Turkey is looking at the two-day visit to Ankara by United States Secretary of State Alexander M. Haig Jr. as ''a friendly move by an old friend.''
Mr. Haig has visited Turkey before and shown sympathy to the Turks as a NATO commander. His friendliness toward Turkey under the present regime has continued since he became secretary of state.
Mr. Haig's trip comes at a time when relations between the two countries, severely strained in the 1970s because of the arms embargo imposed by the US Congress, are much improved. In the words of Foreign Minister Ilter Turkmen, these ties have never been so good for some time.
While Mr. Haig will have to discuss serious differences with the present Greek government when he visits Athens May 15, his talks with Turkish leaders will concentrate on matters of bilateral cooperation and regional problems.
Turkish officials have made it plain that ''Turkey has nothing to request from Mr. Haig,'' and they expect to speak frankly on a variety of issues including:
1) The US aid program to Turkey. The Turks will express the hope that the US Congress will approve the increased economic and military aid program to Turkey for the next fiscal year and that the US will commit itself to ensure this assistance.
Another point which the Turks will raise is their opposition to the 10 to 7 ratio in the military aid program to Turkey and Greece respectively, which some cricles in Congress want to enforce. Turkey will ask for more active support from the administration on this.
2) Relations between Greece and Turkey. The Greco-Turkish dialogue has been suspended since Andreas Papandreou has come to power. The Turks will reiterate to their desire to resume this dialogue.
According to a Turkish Foreign Ministry spokesman, Turkey will not make any request for a US intervention or mediation. ''But we shall welcome a US effort for the resumption of the talks with Greece. It's up to Mr. Haig to decide whether he would assume such a job,'' he said.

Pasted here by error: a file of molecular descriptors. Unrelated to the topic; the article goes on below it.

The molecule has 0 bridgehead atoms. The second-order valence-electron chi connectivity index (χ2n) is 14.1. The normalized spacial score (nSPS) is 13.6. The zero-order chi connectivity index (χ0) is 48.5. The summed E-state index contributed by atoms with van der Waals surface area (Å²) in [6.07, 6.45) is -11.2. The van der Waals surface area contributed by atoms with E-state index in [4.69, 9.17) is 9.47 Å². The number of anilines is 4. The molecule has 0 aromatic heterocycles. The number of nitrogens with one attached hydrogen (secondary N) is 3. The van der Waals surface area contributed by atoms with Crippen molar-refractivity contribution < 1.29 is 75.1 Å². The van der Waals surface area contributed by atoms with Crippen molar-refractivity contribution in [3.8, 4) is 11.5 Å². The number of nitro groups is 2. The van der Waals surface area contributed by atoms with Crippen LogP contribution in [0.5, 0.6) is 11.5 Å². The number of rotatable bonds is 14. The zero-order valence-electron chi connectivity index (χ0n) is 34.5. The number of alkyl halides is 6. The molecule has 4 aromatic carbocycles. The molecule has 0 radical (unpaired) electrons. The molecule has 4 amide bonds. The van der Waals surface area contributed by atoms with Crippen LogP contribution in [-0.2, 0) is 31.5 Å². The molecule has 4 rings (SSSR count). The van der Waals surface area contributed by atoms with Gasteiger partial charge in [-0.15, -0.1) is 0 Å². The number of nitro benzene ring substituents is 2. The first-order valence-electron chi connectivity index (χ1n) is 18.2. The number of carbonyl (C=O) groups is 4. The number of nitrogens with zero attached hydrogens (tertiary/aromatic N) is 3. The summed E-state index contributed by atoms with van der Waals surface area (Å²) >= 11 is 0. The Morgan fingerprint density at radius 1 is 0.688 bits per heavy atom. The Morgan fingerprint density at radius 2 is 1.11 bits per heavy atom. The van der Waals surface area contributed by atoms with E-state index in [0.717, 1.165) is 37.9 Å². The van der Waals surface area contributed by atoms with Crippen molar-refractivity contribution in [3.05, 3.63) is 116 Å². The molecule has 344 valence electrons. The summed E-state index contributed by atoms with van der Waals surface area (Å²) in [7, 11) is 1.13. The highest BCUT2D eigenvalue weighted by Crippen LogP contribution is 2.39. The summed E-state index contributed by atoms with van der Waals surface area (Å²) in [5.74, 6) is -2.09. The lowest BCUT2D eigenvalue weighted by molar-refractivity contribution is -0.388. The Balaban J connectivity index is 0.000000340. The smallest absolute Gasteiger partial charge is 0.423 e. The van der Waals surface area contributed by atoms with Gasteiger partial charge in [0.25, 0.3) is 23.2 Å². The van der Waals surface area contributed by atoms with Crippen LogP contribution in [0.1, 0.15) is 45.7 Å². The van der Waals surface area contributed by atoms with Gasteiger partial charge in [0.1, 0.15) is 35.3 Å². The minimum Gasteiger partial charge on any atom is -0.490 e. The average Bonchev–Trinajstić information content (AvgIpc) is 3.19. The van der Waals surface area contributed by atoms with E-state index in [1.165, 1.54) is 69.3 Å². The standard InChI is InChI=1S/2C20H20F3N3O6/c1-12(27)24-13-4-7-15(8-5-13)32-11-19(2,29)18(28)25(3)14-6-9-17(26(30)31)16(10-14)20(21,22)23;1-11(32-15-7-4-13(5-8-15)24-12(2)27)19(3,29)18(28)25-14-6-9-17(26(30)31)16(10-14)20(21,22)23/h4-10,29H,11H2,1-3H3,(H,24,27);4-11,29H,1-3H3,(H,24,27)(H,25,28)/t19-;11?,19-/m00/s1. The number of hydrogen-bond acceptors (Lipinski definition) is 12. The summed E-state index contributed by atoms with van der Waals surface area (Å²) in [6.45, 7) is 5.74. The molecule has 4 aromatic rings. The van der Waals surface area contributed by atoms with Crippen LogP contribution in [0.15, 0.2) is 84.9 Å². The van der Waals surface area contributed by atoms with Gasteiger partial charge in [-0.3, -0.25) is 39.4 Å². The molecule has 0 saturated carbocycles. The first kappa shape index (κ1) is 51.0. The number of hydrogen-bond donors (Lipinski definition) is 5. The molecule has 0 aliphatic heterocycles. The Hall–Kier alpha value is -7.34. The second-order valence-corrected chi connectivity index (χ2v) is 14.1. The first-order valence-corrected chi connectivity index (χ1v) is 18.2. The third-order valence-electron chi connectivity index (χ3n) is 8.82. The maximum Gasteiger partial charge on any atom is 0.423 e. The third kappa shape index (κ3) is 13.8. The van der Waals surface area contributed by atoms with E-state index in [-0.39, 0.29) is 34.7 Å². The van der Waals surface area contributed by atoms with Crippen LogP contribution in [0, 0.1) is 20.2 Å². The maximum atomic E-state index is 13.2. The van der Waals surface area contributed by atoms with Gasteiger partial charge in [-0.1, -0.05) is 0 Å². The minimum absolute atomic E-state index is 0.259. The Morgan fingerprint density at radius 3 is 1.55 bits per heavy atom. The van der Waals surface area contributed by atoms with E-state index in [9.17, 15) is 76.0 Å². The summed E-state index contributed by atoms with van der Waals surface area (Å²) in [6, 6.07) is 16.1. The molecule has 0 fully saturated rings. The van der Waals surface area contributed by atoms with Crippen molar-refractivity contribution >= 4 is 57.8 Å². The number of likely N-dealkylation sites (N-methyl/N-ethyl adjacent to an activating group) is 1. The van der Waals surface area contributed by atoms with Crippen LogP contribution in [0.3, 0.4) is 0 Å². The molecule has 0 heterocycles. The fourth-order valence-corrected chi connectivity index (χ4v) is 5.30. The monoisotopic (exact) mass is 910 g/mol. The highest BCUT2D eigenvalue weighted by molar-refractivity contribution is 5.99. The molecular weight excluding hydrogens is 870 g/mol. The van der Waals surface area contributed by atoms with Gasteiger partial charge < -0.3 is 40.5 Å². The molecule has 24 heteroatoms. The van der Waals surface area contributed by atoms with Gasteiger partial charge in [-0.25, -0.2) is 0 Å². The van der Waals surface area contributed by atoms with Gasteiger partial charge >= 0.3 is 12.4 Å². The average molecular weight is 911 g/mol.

Turkish leaders are expected to issue a strong warning that if Greece extends its territorial waters from 6 to 12 miles (taking advantage of the recent decision of the Law of the Sea Conference) that they will consider this as a ''cause of war.''
3) The future of NATO's southeastern flank. The Turks will tell Mr. Haig that the current weakness on this flank is caused by the policy of the Papandreou government. But they will also warn Haig against bargaining with Greece ''over Turkey's shoulder.'' In other words they will express strong opposition to any US ''guarantee'' (as given by former Secretary of State Henry Kissinger) to Greece against any possible ''Turkish aggression.''
There is some concern here that the US government might press Turkey to ''act with more flexibility,'' i.e., to make some concessions on its differences with Greece, in order to have Greece accept US conditions on Greek acceptance of American military bases on her soil and Greece's active return to NATO. The Turks will tell Mr. Haig that they will never accept to pay the bill of such a bargaining.
4) Turkey's political future. The Turkish leaders - including General Kenan Evren - will reaffirm their determination to hand over power to the civilians and restore democracy within the announced timetable. They might also express satisfaction with the understanding shown by the Reagan administration on this matter, in contrast with the criticism and impatience shown by some European nations.
5) Fight against terrorism. The Turks will ask Haig to look at the growing Armenian violence as part of international terrorism and take more effective measures - both to protect Turkish diplomats in the US and to establish international cooperation - against it.
6) The Middle East situation. The exchange of views on the Arab-Israeli conflict will inevitably reveal the different approaches of the US and Turkey. Officials say there can be no question of trying to change their respective views and polices. Turkey maintains diplomatic ties with Israel at the lowest level, but strongly supports the Arab cause.
Another question that might come up during the talks is the projected Rapid Deployment Force, which, as it is already known here, the US would like Turkey to serve by providing the necessary facilities. The Turks find the topic extremely sensitive because of their interests in the Arab world, but say that they would respect any NATO decision on it.
7) The Cyprus question. The Turks will reassert their intention to have the intercommunal talks continue, which is also in line with the US policy.